Friday, August 17, 2007

Drug war and police corruption

The drug war is a cash cow for government agencies who can get their hands on seized money and property. It corrupts. Not just at the level of individual cops, but it corrupts organizations. The police department in Austin, Texas has recently provided us with an example of how that kind of insidious corruption manifests itself.

Like many organizations the city government in Austin has policies about tuition reimbursement for employees who are pursuing part-time degree programs. Like most such organizations, but governments and private companies, the reimbursement is not 100% of the costs, they provide the bulk of the costs but expect the student to cover at least part of the costs. Unless you happen to be a senior cop who is a favorite of a police chief who has his hands on some external source of money seized as spoils of the drug war. Then you're special.

The Austin Police Department paid the college tuition, including one $13,000 fee, for at least two hand-picked senior officials to earn graduate degrees, far exceeding what most officers and other employees who go back to school receive through the city's reimbursement program.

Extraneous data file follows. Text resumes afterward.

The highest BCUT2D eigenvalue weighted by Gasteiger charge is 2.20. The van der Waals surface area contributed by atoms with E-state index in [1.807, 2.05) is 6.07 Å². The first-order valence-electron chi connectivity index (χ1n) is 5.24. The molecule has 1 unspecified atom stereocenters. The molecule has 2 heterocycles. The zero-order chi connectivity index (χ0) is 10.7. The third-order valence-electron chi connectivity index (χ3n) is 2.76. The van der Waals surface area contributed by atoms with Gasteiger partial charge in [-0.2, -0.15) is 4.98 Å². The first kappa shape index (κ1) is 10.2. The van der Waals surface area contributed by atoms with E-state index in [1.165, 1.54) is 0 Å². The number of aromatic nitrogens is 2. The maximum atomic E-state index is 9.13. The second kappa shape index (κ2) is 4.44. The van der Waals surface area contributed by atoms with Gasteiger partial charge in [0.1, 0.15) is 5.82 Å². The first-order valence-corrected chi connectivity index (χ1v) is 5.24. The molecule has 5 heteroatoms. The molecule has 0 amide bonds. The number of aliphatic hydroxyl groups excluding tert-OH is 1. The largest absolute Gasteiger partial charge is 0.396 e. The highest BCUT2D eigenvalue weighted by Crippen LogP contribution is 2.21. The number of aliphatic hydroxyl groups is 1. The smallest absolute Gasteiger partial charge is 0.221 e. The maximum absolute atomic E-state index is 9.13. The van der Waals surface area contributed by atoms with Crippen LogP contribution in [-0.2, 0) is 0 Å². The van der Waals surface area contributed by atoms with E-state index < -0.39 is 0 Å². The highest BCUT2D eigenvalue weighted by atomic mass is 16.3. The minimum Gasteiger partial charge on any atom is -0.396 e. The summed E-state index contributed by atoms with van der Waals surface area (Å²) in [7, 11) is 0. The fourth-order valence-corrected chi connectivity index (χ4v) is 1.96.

Let's make sure we know who these special people are
Cmdr. Julie O'Brien was refunded the $13,000 she spent to earn a master's degree in organizational leadership and ethics from St. Edward's University in 2005 — a reimbursement made with money the department seized in criminal cases, which might have violated guidelines about how such dollars should be spent.

The department also picked up the bill for former Assistant Police Chief Michael McDonald, who is now an assistant city manager supervising the city's public safety agencies, to attend the same program four years ago.
...
O'Brien and McDonald said they entered the university program after former Police Chief Stan Knee offered to pay their tuitions in full.


This is just the beginning of what's going to come to light as a result of the local newspaper putting pressure on the police department to engage in a little public disclosure
O'Brien's tuition payment is now part of an investigation into how the Police Department has spent money seized in criminal cases during the past five years. Police Chief Art Acevedo began the investigation last week, several weeks after the American-Statesman submitted a request under Texas open records laws for an accounting of how those dollars had been spent.


A bunch of slime.

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